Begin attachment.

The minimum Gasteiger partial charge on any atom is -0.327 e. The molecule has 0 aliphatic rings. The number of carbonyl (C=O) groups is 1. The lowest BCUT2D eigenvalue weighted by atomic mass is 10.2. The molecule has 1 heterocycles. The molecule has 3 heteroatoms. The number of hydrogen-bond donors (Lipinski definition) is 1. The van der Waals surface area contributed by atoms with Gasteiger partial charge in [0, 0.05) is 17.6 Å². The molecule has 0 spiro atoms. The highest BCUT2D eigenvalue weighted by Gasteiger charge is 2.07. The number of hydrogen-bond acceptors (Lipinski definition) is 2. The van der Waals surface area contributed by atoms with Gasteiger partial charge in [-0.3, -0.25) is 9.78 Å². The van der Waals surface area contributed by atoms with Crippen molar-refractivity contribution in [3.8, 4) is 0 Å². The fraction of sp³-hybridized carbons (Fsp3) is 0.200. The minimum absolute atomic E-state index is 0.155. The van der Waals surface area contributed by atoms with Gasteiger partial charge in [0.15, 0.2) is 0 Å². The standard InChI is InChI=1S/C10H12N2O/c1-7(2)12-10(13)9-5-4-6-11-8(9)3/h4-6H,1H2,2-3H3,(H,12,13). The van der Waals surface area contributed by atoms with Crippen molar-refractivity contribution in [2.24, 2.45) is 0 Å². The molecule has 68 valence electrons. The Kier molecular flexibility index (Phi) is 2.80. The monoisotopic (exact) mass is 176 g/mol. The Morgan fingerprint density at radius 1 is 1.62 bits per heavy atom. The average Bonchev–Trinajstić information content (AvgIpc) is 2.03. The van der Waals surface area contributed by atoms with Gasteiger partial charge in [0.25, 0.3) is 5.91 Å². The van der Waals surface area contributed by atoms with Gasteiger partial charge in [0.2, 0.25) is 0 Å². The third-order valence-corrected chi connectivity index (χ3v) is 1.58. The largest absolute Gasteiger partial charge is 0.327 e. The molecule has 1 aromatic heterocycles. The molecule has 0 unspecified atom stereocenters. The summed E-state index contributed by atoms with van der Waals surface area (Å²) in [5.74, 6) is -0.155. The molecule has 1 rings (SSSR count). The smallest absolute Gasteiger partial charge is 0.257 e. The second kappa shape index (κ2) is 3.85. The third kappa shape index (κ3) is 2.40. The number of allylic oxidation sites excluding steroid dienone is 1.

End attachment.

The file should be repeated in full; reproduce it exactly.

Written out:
The minimum Gasteiger partial charge on any atom is -0.327 e. The molecule has 0 aliphatic rings. The number of carbonyl (C=O) groups is 1. The lowest BCUT2D eigenvalue weighted by atomic mass is 10.2. The molecule has 1 heterocycles. The molecule has 3 heteroatoms. The number of hydrogen-bond donors (Lipinski definition) is 1. The van der Waals surface area contributed by atoms with Gasteiger partial charge in [0, 0.05) is 17.6 Å². The molecule has 0 spiro atoms. The highest BCUT2D eigenvalue weighted by Gasteiger charge is 2.07. The number of hydrogen-bond acceptors (Lipinski definition) is 2. The van der Waals surface area contributed by atoms with Gasteiger partial charge in [-0.3, -0.25) is 9.78 Å². The van der Waals surface area contributed by atoms with Crippen molar-refractivity contribution in [3.8, 4) is 0 Å². The fraction of sp³-hybridized carbons (Fsp3) is 0.200. The minimum absolute atomic E-state index is 0.155. The van der Waals surface area contributed by atoms with Gasteiger partial charge in [0.15, 0.2) is 0 Å². The standard InChI is InChI=1S/C10H12N2O/c1-7(2)12-10(13)9-5-4-6-11-8(9)3/h4-6H,1H2,2-3H3,(H,12,13). The van der Waals surface area contributed by atoms with Crippen molar-refractivity contribution in [2.24, 2.45) is 0 Å². The molecule has 68 valence electrons. The Kier molecular flexibility index (Phi) is 2.80. The monoisotopic (exact) mass is 176 g/mol. The Morgan fingerprint density at radius 1 is 1.62 bits per heavy atom. The average Bonchev–Trinajstić information content (AvgIpc) is 2.03. The van der Waals surface area contributed by atoms with Gasteiger partial charge in [0.25, 0.3) is 5.91 Å². The van der Waals surface area contributed by atoms with Gasteiger partial charge in [0.2, 0.25) is 0 Å². The third-order valence-corrected chi connectivity index (χ3v) is 1.58. The largest absolute Gasteiger partial charge is 0.327 e. The molecule has 1 aromatic heterocycles. The molecule has 0 unspecified atom stereocenters. The summed E-state index contributed by atoms with van der Waals surface area (Å²) in [5.74, 6) is -0.155. The molecule has 1 rings (SSSR count). The smallest absolute Gasteiger partial charge is 0.257 e. The second kappa shape index (κ2) is 3.85. The third kappa shape index (κ3) is 2.40. The number of allylic oxidation sites excluding steroid dienone is 1.